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It appears that secure DNSSec recursive queries are not possible to enforce. According to the notes in this IETF draft: DNSSEC is not an enforcement mechanism, it's a resource. When I see folks voice opinions that DNSSEC's recommended operation has to strictly followed, my gut reaction is that these folks have forgotten the purpose of all of our ...


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This removal guide from Norton has a lot of good information on registry keys and files most commonly targeted. For sure anything in the start-up folder. https://us.norton.com/support/premium_services/malware_removal_guide.pdf See page 18-19, for instance.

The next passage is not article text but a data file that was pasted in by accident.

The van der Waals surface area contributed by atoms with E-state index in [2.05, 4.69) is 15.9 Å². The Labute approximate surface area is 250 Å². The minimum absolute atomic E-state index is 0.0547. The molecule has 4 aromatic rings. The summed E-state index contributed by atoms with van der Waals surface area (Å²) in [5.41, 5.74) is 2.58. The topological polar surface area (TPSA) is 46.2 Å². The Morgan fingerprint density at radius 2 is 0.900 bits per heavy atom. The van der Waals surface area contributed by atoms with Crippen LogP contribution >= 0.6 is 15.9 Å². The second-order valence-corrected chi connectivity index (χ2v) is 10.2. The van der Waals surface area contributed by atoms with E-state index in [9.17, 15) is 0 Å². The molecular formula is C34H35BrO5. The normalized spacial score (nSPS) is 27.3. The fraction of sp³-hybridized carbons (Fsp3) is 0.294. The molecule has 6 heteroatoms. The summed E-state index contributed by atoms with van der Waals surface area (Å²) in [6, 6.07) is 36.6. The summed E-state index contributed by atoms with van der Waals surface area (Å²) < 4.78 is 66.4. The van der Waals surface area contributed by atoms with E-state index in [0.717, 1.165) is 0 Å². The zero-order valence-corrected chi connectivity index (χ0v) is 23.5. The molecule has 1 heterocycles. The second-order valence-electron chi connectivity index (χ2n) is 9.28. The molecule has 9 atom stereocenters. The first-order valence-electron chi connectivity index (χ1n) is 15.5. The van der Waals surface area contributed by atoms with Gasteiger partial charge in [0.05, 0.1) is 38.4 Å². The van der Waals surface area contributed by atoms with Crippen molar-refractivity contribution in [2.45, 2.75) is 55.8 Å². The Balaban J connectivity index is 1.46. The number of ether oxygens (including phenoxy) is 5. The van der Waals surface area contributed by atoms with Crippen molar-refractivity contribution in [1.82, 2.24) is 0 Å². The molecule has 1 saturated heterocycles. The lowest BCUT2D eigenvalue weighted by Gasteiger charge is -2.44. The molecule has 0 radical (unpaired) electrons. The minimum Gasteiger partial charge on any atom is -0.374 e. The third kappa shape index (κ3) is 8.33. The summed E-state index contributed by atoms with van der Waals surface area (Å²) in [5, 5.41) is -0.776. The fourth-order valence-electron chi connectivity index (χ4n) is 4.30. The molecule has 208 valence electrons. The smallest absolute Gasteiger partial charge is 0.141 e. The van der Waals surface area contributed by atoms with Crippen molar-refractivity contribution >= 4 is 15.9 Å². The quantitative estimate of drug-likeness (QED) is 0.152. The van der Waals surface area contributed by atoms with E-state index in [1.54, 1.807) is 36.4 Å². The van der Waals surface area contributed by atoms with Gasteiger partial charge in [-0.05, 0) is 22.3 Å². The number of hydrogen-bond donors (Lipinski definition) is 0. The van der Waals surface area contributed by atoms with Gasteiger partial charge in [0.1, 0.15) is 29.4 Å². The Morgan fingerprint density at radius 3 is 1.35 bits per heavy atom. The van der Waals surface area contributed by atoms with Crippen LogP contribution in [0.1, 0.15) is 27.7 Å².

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Typically default installations of host based IDS products like Tripwire, will come with a database/list of files protected. This will usually focus on things like configuration files and system binaries which change infrequently and not on things like application log files which do change frequently. If you need precise data for that product I'd recommend ...


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A reasonable approach here might be to see what existing HIDS products do in this regard. If we take OSSEC as an example, per the book on their site has a long list of both files and registry keys that are monitored for changes (P84 in the linked PDF) In general windows system files are mostly in c:\windows, so a lot of files to be monitored will be in ...



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